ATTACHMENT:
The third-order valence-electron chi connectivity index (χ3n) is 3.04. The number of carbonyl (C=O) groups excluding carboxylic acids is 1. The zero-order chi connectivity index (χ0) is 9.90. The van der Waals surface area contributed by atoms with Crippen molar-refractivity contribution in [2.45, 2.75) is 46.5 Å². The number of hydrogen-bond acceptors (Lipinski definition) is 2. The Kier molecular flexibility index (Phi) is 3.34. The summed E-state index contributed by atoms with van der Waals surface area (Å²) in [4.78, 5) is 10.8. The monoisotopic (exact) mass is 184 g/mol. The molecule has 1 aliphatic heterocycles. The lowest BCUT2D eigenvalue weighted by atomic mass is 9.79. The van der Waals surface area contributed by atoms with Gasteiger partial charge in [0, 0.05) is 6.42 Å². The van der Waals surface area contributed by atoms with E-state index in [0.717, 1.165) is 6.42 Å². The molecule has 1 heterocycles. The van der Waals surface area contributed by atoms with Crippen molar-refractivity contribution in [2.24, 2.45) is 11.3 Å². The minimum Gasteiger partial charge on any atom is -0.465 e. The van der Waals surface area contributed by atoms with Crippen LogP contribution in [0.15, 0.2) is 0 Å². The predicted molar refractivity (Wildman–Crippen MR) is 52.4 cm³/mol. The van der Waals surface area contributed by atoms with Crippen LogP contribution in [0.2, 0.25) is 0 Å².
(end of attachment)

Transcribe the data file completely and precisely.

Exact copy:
The third-order valence-electron chi connectivity index (χ3n) is 3.04. The number of carbonyl (C=O) groups excluding carboxylic acids is 1. The zero-order chi connectivity index (χ0) is 9.90. The van der Waals surface area contributed by atoms with Crippen molar-refractivity contribution in [2.45, 2.75) is 46.5 Å². The number of hydrogen-bond acceptors (Lipinski definition) is 2. The Kier molecular flexibility index (Phi) is 3.34. The summed E-state index contributed by atoms with van der Waals surface area (Å²) in [4.78, 5) is 10.8. The monoisotopic (exact) mass is 184 g/mol. The molecule has 1 aliphatic heterocycles. The lowest BCUT2D eigenvalue weighted by atomic mass is 9.79. The van der Waals surface area contributed by atoms with Gasteiger partial charge in [0, 0.05) is 6.42 Å². The van der Waals surface area contributed by atoms with E-state index in [0.717, 1.165) is 6.42 Å². The molecule has 1 heterocycles. The van der Waals surface area contributed by atoms with Crippen molar-refractivity contribution in [2.24, 2.45) is 11.3 Å². The minimum Gasteiger partial charge on any atom is -0.465 e. The van der Waals surface area contributed by atoms with Crippen LogP contribution in [0.15, 0.2) is 0 Å². The predicted molar refractivity (Wildman–Crippen MR) is 52.4 cm³/mol. The van der Waals surface area contributed by atoms with Crippen LogP contribution in [0.2, 0.25) is 0 Å².